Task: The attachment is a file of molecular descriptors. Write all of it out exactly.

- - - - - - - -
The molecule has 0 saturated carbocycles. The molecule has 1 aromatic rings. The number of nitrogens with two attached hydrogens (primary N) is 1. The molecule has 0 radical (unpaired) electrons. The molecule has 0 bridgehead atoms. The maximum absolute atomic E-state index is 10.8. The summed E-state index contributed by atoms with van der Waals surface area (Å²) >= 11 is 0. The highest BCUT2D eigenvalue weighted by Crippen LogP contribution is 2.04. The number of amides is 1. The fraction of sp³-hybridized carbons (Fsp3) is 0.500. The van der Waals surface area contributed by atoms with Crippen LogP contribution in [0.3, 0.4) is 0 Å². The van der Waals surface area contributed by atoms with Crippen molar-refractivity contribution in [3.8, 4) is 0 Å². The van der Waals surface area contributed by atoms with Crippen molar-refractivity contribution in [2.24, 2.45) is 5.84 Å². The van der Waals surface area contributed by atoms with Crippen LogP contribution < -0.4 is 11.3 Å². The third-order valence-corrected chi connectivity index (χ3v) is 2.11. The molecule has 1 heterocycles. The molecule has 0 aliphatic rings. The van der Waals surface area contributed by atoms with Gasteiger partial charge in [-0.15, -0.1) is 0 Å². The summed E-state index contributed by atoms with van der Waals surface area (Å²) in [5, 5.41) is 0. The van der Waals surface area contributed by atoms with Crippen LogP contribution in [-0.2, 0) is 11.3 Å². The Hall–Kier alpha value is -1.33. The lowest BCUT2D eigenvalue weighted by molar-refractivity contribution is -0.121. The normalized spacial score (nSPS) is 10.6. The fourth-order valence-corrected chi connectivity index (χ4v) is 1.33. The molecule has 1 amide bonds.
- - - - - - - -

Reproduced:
The molecule has 0 saturated carbocycles. The molecule has 1 aromatic rings. The number of nitrogens with two attached hydrogens (primary N) is 1. The molecule has 0 radical (unpaired) electrons. The molecule has 0 bridgehead atoms. The maximum absolute atomic E-state index is 10.8. The summed E-state index contributed by atoms with van der Waals surface area (Å²) >= 11 is 0. The highest BCUT2D eigenvalue weighted by Crippen LogP contribution is 2.04. The number of amides is 1. The fraction of sp³-hybridized carbons (Fsp3) is 0.500. The van der Waals surface area contributed by atoms with Crippen LogP contribution in [0.3, 0.4) is 0 Å². The van der Waals surface area contributed by atoms with Crippen molar-refractivity contribution in [3.8, 4) is 0 Å². The van der Waals surface area contributed by atoms with Crippen molar-refractivity contribution in [2.24, 2.45) is 5.84 Å². The van der Waals surface area contributed by atoms with Crippen LogP contribution < -0.4 is 11.3 Å². The third-order valence-corrected chi connectivity index (χ3v) is 2.11. The molecule has 1 heterocycles. The molecule has 0 aliphatic rings. The van der Waals surface area contributed by atoms with Gasteiger partial charge in [-0.15, -0.1) is 0 Å². The summed E-state index contributed by atoms with van der Waals surface area (Å²) in [5, 5.41) is 0. The van der Waals surface area contributed by atoms with Crippen LogP contribution in [-0.2, 0) is 11.3 Å². The Hall–Kier alpha value is -1.33. The lowest BCUT2D eigenvalue weighted by molar-refractivity contribution is -0.121. The normalized spacial score (nSPS) is 10.6. The fourth-order valence-corrected chi connectivity index (χ4v) is 1.33. The molecule has 1 amide bonds.